Billionaire Vincent Bollore was charged by French investigators as part of a probe into the possible use of bribes in two African countries to obtain port contracts from public officials, according to a statement from his company. The charges stem from a case focusing on suspicions of foul play when Bollore SA was awarded contracts to operate container terminals in Lome, Togo, and Conakry, Guinea.
The charges are a sign that French authorities are stepping up their prosecution of international corruption cases. Investigators have other big-ticket cases in the pipeline. They are probing Societe Generale SA over allegations of bribery related to the bank’s work with the Libyan Investment Authority, while Airbus SE reportedly risks a fine in excess of $1 billion in a case also run by U.K. watchdogs.
For years, French regulators were notoriously slow and ineffective in their pursuit of international corruption, earning the country a rebuke from the Organisation for Economic Cooperation and Development.
The case against Bollore, one of France’s richest men with a net worth of $6.6 billion, began following the complaint of a former business partner, the company said in a Tuesday statement.
While other managers were also held for questioning Tuesday alongside the billionaire, the latest company statement doesn’t mention the outcome of their meetings. They too were charged in the case, according to a person with knowledge of the matter. Spokesmen for them weren’t immediately available for comment outside regular business hours.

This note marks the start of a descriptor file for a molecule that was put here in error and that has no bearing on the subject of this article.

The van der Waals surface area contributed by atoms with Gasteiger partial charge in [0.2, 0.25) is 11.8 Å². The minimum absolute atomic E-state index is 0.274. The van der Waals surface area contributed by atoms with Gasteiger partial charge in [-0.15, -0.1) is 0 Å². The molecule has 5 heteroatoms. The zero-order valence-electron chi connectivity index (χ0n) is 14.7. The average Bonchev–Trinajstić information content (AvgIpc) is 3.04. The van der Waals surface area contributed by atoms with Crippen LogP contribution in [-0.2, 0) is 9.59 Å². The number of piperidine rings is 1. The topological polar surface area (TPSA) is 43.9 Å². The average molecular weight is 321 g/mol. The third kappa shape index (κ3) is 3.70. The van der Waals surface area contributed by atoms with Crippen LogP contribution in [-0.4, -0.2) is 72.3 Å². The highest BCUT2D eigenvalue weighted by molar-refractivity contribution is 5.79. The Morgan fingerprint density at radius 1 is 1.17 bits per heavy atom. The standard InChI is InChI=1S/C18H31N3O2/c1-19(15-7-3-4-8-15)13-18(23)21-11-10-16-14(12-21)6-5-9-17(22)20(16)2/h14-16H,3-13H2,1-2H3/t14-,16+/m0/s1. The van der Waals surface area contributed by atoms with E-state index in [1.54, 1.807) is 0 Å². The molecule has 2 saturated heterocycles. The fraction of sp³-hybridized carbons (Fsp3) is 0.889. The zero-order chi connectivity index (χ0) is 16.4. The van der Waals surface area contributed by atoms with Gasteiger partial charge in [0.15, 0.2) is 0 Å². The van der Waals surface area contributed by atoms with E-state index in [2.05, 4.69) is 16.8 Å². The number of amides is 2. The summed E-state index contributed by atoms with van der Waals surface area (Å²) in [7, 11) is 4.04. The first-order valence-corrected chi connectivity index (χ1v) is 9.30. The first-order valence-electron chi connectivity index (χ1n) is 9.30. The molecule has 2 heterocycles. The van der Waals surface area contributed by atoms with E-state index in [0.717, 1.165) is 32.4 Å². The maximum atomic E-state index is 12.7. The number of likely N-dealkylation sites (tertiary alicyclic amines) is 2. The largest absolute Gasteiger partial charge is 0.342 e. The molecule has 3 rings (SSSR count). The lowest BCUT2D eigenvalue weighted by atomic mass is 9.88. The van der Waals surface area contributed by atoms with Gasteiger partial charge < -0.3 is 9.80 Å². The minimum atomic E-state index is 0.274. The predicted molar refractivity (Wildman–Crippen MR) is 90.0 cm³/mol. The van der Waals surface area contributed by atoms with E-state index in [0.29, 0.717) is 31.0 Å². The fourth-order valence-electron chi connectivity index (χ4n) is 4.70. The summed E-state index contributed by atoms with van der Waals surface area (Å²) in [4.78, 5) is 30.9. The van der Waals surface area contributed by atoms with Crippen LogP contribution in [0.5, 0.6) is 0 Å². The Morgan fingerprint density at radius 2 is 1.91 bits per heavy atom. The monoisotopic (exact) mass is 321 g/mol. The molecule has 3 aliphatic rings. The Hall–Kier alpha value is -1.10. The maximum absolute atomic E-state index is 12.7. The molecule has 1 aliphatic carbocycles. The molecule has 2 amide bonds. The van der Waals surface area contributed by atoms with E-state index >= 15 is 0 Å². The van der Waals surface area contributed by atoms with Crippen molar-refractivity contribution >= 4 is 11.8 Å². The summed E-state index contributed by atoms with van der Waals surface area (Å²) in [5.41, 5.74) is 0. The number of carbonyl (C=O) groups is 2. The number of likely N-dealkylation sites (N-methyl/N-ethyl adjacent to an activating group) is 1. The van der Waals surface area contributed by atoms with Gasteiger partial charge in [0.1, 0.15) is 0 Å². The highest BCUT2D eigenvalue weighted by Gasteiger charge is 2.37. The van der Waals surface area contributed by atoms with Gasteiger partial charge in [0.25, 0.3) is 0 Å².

Bollore voluntarily went to police on Tuesday morning and was held for questioning until Wednesday afternoon, when he was brought before the judges leading the investigation.
In France, investigative judges can decide to charge companies or individuals in a procedure known as “mise en examen” when there is “serious and consistent” evidence showing likely involvement in the matter under investigation. They can then decide whether to refer a case to trial, but aren’t involved after that stage.
The 66-year-old leads a company with a market value of $14.7 billion that has a near-monopoly on ports in West and Central Africa, holding concessions to operate container terminals in 15 nations. The company also runs 25 dry ports including in landlocked nations such as Burkina Faso and Chad. The group’s market share in Africa is about 13 percent, according to the company’s website. Bollore is also the biggest shareholder in Vivendi SA, though last week he handed over the reins as chairman — a post he’s held since 2014 — to his son, Yannick Bollore.
Culled from Bloomberg LP